My very first story ever posted here on 10,000 Birds was about the interesting habit of our local Costa’s Hummingbirds, using the sailboats in Marina Palmira, here in La Paz, Mexico for nesting sites. Each and every one of these boats have a myriad of lines, rigging and other places to establish their new nest. Ever since that first year, the number of nesting Costa’s on boats has multiplied. Each new brood, having been born in the marina, have tended to return to the same area that their parents have chosen. This year we have at least 5 nests that have either been started or completed, and so far three broods have hatched. At least that is all I have been able to find, as you might guess they tend to hide them very well.

The down side of using a boat as a nesting site, is that the sites are quite mobile, and their owners use them every now and then. This can lead to some interesting attitudes with regard to the fact that a new family is in the works, on the very expensive toy they plan on taking out to use. For the most part, the hummingbirds tend to choose boats that are rarely if ever occupied, and so there for never move. More than a few times I have had to try to convince the owners to put off a fishing or sailing trip for a week or so, in order for the babies to fledge. As some of you might remember, I even went so far as to move a nest from one boat to another with excellent results.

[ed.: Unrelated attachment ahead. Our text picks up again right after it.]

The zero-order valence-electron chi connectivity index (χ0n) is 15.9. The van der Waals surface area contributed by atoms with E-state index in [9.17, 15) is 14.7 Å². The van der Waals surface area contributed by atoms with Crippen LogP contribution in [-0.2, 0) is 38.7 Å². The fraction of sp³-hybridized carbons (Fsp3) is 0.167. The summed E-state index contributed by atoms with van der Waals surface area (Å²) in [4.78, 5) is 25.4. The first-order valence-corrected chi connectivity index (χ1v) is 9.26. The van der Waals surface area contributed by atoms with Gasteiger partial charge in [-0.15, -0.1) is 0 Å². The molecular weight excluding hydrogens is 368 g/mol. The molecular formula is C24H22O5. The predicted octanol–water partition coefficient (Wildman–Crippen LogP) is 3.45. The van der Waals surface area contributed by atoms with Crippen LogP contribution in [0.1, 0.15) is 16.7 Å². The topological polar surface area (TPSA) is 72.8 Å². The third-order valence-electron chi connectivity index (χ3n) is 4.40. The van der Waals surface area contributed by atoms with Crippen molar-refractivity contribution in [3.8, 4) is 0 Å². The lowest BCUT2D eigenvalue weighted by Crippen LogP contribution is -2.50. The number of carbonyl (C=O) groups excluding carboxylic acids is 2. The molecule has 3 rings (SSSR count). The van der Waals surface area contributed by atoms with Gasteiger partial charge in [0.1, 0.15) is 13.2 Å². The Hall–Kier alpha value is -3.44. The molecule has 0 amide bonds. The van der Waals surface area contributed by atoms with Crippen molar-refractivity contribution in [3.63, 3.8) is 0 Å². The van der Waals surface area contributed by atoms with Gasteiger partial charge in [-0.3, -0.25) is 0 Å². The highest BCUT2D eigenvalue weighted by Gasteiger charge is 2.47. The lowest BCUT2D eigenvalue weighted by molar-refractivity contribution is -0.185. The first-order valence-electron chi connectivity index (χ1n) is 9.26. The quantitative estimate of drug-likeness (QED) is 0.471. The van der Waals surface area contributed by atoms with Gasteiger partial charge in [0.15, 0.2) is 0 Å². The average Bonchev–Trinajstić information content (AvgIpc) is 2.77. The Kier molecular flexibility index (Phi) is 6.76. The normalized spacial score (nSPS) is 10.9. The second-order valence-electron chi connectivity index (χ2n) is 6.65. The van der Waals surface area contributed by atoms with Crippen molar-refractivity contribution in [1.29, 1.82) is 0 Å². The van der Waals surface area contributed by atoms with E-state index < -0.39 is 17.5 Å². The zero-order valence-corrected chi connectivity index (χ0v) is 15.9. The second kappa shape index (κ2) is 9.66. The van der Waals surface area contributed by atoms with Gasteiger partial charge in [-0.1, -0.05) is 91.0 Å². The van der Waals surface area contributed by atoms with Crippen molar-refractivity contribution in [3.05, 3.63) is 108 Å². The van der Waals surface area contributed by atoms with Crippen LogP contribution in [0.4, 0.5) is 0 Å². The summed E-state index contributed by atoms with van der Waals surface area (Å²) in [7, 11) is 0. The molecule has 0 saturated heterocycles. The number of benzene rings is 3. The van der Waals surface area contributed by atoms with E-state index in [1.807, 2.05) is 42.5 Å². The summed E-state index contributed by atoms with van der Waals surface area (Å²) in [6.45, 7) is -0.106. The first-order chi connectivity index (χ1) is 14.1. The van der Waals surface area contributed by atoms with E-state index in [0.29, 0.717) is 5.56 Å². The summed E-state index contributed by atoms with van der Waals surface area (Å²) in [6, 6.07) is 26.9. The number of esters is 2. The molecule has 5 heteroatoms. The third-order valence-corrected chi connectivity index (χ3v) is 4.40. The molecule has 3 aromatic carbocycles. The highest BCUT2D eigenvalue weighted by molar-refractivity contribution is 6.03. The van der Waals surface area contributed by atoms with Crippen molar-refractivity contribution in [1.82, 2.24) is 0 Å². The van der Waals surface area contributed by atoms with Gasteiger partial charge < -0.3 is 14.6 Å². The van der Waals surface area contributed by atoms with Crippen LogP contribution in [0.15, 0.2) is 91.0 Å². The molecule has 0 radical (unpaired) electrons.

Below are the few of the locations that have been chosen to build on.






Written by Tom Brown
Tom Brown grew up in the high desert area of central Oregon. His love for birds and photography started at a young age. Thru the course of time, travel, and a lot of different occupations, he ended up living in Seattle, and met a girl with a sailboat. When he is not scouring whatever area they are in, looking for the next great bird photo, he can be found trying to earn enough money for the next adventure, and of course, a new lens or camera body! Having been nick-named “The Bird Nerd” by his last remaining friends and family, Tom continues search for that next lifer, and the accompanying photo that goes with it. Find his continuing adventures, photographs, and guiding opportunities at Focus on Feathers.